The More Music You Share, The More Music You Buy?

from the another-study dept

We’ve seen a bunch of studies like this in the past as well, but here’s yet another report claiming that the more people share music, the more music they buy. Now, there are some caveats here. The report is done by a company that’s trying to build a business around “legal music sharing,” so it’s a biased party. Also, its methodology is not particularly clear. So, even though it supports what plenty of other (more complete and open) studies have said, I’d at least take this one with a grain of salt.

Of course, there are some conflating factors in all of this. It wouldn’t surprise me at all if some of the biggest file sharers are also some of the biggest music buyers, since they’re often the biggest music fans. However, it would be wrong to then assume that because such people buy “more,” it means that they buy more than they would have otherwise. That point has not been shown by studies. It may be true for some and probably is not true for many. However, what it does clearly suggest is that these file sharers are happy to pay for things when it makes sense. Once again, this reinforces the key point we’ve made before, that this is a business model challenge. These are underserved customers who are willing to buy, if the offer is reasonable.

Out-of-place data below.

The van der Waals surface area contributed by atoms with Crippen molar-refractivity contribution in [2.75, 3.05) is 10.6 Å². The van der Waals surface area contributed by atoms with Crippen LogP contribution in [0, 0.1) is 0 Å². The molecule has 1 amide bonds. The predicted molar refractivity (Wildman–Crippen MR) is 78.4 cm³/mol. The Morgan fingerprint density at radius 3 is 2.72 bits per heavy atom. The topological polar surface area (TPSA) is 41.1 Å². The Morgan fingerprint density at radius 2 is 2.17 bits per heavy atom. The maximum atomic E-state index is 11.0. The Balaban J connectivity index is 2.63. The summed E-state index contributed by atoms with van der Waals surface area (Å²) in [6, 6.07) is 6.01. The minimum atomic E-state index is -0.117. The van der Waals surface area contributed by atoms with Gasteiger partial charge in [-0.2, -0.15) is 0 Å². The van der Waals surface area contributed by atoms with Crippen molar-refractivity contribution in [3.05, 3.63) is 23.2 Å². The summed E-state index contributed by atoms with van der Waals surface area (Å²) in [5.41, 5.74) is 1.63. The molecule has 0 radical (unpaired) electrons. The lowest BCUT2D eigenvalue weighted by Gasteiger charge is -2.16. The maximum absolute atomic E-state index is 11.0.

Once you realize that, you quickly recognize the sheer pointlessness of the RIAA’s strategy over the past decade plus. Rather than treating these people as underserved customers, who could be better served with better offerings, they instead treat them like criminals. That pushes them away, rather than making the more likely to buy anything. It’s really amazing that the RIAA and the big record labels still haven’t figured this simple point out.

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Comments on “The More Music You Share, The More Music You Buy?”

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drewmo (profile) says:

The methodology is clear. Apple estimates that only 3% of the tracks “stored in the average iTunes user’s digital library was purchased from the Apple music store.”